After more than seven years of lobbying by service providers, Microsoft is finally set to allow pay-as-you-go licensing for Microsoft Office and other products downloaded to PCs using streaming technologies, according to information the company recently made available to channel partners. Many observers will see the move as a new salvo in the Microsoft's titanic struggle against Google Apps and other online challengers to its desktop application franchise. An early trial-run of the scheme saw Office offered for as little as $10 per month, with no contract commitment.
Expected on June 1st or shortly afterwards, the long-awaited change to terms in the Service Provider License Agreement (SPLA) will lift a longstanding ban on the use of technologies that stream the software code from the server to run locally on the client PC. Previously, the SPLA only allowed pay-as-you-go terms for desktop applications that run on the server and are accessed remotely using a Terminal Server client.
The change will make a huge difference to the appeal of hosted Office, according to Neil Gardner, VP of marketing for Endeavors Technologies, one of the vendors offering products that enable and manage the application streaming process. "It completely changes the model of offering Office applications to either the business or the end user," he told me yesterday. "It becomes a true on-demand or pay-as-you-go model."
Although a few providers have had some success with Office products delivered using Terminal Server, most have failed to gain significant market traction, in some cases suffering huge losses and embarrassing market retreats. The majority have chosen to concentrate on delivering Exchange and SharePoint as well as basic Microsoft web hosting, all of which are now available from Microsoft in multi-tenant versions designed explicitly for the service provider market — with Dynamics CRM soon to be added to the line-up. But many will see Office streamed to customer's PCs as the icing on the cake, Gardner believes.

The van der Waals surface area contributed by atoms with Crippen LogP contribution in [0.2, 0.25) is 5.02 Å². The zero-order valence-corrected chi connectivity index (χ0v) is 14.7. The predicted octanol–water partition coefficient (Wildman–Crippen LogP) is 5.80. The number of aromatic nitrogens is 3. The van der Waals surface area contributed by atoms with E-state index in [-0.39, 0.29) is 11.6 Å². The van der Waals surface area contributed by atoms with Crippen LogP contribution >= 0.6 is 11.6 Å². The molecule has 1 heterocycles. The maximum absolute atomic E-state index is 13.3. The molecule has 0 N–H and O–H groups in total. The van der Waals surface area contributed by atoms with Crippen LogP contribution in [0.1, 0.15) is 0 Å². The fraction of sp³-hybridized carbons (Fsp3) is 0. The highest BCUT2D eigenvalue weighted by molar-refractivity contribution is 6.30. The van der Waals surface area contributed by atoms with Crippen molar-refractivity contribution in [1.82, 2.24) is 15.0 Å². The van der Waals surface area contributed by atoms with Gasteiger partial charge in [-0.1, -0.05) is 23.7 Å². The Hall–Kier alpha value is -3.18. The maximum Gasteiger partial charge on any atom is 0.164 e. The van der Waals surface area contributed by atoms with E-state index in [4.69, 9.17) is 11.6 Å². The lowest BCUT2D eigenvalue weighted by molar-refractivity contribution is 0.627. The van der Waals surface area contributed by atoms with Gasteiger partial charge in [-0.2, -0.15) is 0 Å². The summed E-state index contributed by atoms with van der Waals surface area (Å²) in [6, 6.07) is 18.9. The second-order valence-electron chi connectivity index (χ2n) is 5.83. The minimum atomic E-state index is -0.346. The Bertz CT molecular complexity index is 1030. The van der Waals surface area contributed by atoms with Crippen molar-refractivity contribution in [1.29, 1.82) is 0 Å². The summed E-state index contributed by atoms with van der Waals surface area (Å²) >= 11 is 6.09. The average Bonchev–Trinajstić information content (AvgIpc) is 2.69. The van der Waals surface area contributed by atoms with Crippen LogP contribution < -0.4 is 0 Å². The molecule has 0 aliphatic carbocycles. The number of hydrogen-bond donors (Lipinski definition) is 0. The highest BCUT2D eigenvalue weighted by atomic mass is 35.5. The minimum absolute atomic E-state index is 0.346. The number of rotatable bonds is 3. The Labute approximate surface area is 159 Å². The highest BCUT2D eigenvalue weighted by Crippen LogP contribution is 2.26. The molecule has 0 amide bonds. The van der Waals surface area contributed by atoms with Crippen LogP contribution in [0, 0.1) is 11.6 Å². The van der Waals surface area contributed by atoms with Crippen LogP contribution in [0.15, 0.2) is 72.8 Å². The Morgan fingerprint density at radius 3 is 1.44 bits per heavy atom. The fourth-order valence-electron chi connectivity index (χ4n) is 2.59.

"Talking to service providers, this will make a huge change to them," he said. "Many are holding back because they don't think they will have a viable offering if they don't offer the Microsoft applications. Office is the one everyone seems to be interested in."
The change will initially be for a 12-month pilot restricted to Office Standard and Office Pro Plus, but Gardner claimed the plan is to extend it to other applications. He believes Microsoft's SPLA moves may also force the hand of other desktop application vendors, especially in the case of applications whose retail price deters casual or infrequent users. "This pay-as-you-go model is more applicable to higher priced applications such as Adobe PhotoShop or Microsoft Project," he said.
The move is a controversial one internally for Microsoft, as it undermines the one-license-per-machine philosophy that underpins Microsoft's conventional software licensing, making it possible to switch a license from one PC to another effectively on demand. That controversy briefly surfaced earlier this year when UK service provider Fasthosts began running an early pilot of the new SPLA terms with prices starting from $10 per month, only to be accused of breaking its license agreement by Microsoft's anti-piracy unit. But developments such as the recent introduction of Live Mesh, which will enable applications to be associated with individual users or businesses rather than specific devices, are also challenging the conventional licensing regime.
The encryption and code packaging technologies employed by products such as Endeavors' Application Jukebox have helped to allay Microsoft's concerns about the potential for software piracy, said Gardner. Application code is streamed to the PC as needed — less than 10 percent of the code in Microsoft Word is needed to get started on editing a document, for example — and the encrypted parcels of code from all streamed applications are stored in a single cache managed by the proprietary streaming software. "The order of magnitude of computational power required to recreate the original binary is immense," said Gardner. The client PC keeps in regular contact with the streaming server, and once the licence is no longer valid, the cache is emptied, using persistence rules set by the provider.
Although the code runs on the client, the technology ensures that use of the software remains under the control of the provider, who also remains responsible for managing the implementation and any required patches. This hybrid serviced or virtual client model, as I've argued before, is one that could be extended to other cloud-provisioned architectures and (especially in the context of Live Mesh) is a potential mechanism for bringing Microsoft's desktop franchise into the cloud.